Do AP Tests Really Matter?
April 25, 2011
It seems excessive to dedicate an entire school year to one test. Teacher and student stress, rushed lectures, extra homework, and constant dread of the tests often result from Advanced Placement (AP) classes. On top of all this, you pay about $90 per test at the end of the year. This hassle that accompanies AP tests raises the question: do AP tests even matter?
Although, as a second semester senior I would like to believe that AP tests do not matter, this is just not true. After some research, much to my dismay, AP tests can, in fact, end up saving money and time, and offer benefits in the long run.
Despite the stressful disadvantages, a great advantage also comes with AP tests that makes it all worthwhile: college credits. Getting a college course out of the way not only saves your time, but also saves a lot of your money. At the Harvard School of Public Health, one average credit is $876. At the University of Oregon, one credit is $579 for resident students.
No matter which college you attend, credits are costly and if given the opportunity to pay $90 instead of $876, why wouldn’t you? After getting a five on the AP Biology test, one student ended up saving $10,500 at NYU based on the number of units he received.
Scholar awards should also be considered when signing up for AP tests. The AP Scholar award is granted to students who receive a three or higher on three or more AP exams. There are nine more AP awards available, with more extensive requirements than the AP scholar award. Although there is no monetary reward, winners receive an award certificate and this achievement is noted by colleges on your applications.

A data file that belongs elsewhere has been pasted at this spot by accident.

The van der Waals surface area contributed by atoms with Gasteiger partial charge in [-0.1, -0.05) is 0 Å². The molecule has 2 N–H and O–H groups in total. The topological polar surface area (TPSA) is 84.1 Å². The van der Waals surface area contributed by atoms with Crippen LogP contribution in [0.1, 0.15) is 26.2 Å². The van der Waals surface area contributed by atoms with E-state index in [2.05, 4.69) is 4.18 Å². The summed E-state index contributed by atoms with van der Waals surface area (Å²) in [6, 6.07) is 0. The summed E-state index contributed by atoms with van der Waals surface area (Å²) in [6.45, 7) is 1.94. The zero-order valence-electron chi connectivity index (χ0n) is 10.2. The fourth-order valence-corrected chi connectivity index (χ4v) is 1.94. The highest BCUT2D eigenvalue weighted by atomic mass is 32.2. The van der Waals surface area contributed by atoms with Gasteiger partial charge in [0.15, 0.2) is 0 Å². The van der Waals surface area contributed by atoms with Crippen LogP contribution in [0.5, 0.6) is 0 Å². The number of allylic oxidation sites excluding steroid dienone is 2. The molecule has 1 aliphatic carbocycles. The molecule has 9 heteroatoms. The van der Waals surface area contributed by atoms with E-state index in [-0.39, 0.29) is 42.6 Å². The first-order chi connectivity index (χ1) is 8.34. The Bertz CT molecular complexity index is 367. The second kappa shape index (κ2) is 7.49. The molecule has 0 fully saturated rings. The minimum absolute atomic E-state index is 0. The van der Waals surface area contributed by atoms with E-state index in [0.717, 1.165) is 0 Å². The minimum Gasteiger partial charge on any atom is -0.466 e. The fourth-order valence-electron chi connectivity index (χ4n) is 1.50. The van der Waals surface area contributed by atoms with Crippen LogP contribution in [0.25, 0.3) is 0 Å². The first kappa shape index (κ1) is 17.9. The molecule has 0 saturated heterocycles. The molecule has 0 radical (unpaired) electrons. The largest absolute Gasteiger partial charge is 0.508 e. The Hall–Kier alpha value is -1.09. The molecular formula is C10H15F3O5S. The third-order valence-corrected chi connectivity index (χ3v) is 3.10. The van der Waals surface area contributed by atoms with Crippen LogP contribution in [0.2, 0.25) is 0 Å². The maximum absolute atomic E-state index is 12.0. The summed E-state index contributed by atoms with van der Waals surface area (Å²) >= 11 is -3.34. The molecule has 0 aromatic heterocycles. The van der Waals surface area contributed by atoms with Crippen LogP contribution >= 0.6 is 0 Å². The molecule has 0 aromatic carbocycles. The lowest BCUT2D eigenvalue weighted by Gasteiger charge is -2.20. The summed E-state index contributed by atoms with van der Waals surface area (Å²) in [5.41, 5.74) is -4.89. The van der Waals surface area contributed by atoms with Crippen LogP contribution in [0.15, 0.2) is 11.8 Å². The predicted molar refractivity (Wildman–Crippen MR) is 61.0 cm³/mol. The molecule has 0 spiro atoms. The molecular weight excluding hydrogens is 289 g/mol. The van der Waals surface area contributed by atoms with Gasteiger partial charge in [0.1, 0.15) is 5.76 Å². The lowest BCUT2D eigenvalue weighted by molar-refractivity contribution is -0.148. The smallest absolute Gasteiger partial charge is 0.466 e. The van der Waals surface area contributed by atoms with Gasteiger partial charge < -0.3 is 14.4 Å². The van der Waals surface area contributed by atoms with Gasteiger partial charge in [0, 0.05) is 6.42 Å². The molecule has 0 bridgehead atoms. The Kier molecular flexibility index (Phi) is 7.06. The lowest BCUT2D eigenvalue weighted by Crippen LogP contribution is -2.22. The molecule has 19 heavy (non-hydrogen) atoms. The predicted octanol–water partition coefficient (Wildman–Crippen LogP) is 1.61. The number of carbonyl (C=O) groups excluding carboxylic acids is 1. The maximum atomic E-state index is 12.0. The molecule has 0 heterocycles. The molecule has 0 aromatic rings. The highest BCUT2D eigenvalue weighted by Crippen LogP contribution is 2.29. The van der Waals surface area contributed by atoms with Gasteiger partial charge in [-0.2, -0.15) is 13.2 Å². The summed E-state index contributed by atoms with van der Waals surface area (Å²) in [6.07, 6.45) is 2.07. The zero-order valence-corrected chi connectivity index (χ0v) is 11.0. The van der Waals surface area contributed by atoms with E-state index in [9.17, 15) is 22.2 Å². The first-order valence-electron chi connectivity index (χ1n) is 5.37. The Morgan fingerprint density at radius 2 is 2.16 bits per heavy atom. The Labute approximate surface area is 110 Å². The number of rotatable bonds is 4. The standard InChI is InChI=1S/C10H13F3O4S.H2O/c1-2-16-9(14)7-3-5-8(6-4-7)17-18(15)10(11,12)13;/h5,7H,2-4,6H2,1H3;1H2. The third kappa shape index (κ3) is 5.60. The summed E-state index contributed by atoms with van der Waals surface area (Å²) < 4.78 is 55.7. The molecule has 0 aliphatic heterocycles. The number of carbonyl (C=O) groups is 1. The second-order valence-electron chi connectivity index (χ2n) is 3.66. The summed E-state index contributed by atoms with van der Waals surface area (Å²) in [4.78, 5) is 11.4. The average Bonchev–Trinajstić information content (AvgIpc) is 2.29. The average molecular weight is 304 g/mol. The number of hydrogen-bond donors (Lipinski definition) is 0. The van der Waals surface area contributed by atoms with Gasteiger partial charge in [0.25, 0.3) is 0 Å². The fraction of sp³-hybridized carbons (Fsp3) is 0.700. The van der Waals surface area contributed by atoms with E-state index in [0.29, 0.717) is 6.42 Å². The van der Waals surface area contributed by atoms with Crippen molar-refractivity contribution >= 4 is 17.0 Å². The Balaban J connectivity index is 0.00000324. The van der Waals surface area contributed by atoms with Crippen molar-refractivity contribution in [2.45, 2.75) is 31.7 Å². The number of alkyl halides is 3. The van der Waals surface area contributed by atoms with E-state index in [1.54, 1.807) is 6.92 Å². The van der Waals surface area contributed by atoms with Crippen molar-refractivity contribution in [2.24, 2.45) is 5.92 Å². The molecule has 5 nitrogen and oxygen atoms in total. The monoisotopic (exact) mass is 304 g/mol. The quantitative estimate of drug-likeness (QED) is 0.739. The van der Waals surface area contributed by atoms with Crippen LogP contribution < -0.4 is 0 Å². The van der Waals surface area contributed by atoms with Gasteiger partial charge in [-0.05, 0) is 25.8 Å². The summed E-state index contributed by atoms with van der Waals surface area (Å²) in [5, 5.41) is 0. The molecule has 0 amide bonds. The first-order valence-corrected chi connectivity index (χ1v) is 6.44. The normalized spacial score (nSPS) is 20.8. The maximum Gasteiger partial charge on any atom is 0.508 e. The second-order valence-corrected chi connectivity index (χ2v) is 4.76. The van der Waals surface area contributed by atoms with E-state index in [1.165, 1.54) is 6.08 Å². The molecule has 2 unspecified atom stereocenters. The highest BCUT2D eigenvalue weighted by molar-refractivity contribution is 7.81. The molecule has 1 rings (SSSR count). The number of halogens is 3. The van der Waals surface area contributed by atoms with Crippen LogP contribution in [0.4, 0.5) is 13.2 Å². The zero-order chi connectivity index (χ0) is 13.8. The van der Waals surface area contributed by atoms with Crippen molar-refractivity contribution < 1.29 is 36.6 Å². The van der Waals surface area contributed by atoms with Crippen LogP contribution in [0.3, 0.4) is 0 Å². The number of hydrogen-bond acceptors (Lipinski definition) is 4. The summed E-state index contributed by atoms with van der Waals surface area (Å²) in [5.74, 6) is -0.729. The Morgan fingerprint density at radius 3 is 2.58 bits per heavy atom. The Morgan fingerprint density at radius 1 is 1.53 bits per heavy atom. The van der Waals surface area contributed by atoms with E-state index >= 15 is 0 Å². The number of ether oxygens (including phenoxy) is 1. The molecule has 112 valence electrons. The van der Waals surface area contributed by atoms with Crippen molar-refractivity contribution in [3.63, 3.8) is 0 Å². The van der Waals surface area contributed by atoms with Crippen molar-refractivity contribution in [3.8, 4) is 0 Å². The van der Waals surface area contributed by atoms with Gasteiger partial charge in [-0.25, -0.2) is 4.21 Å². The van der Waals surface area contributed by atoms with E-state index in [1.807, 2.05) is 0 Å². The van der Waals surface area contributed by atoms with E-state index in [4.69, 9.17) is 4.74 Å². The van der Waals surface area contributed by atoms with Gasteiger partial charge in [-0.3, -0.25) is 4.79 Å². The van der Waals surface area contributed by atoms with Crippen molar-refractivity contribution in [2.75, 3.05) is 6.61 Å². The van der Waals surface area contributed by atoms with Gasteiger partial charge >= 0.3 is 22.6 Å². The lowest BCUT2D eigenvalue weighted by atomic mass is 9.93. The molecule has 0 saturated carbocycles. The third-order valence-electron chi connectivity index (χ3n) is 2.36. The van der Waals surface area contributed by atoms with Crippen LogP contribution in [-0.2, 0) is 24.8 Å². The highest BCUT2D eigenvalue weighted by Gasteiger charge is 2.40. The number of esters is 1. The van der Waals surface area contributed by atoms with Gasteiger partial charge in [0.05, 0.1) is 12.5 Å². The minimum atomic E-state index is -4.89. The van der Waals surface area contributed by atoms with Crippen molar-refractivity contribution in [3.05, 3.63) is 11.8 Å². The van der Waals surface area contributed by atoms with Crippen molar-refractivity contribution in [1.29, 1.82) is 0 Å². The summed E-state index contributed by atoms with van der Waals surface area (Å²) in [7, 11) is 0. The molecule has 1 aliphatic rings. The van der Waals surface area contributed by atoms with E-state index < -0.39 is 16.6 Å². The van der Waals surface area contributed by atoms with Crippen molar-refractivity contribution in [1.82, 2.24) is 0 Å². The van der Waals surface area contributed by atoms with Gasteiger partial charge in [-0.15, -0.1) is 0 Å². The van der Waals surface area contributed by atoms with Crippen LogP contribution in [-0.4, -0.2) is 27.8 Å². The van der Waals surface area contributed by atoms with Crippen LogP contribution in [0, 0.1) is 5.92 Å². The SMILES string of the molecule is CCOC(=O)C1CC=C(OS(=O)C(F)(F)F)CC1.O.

However, what benefit would any scholar award on a college application serve for a second semester senior who already knows where they are going to school by the time of the AP exam? Nothing really, except if you are wait-listed and wind up appealing to get in. Great AP scores could be what tips things in your favor. For those who were not wait-listed, AP scores do not have to be sent to colleges.
Taking time to study for an AP exam is probably worth it in the end. As a Miramonte student, receiving a four or five is not a terribly difficult feat. The composite scores, consisting of both the multiple-choice and free-response sections, are then equated, a statistical technique for translating scores into AP scores, which dramatically curves the scores. In order to get a five on the Calculus BC AP test, one needs to score an actual 59% on the test. A 54% on the Physics AP test will get you a five, and a 68% will also score a five on the Statistics AP test.
In other words, taking a couple extra hours to study could save huge amounts of money in the future, meaning that AP tests really do matter. If you’re on the fence about taking a daunting AP exam, consider the time and money you could save.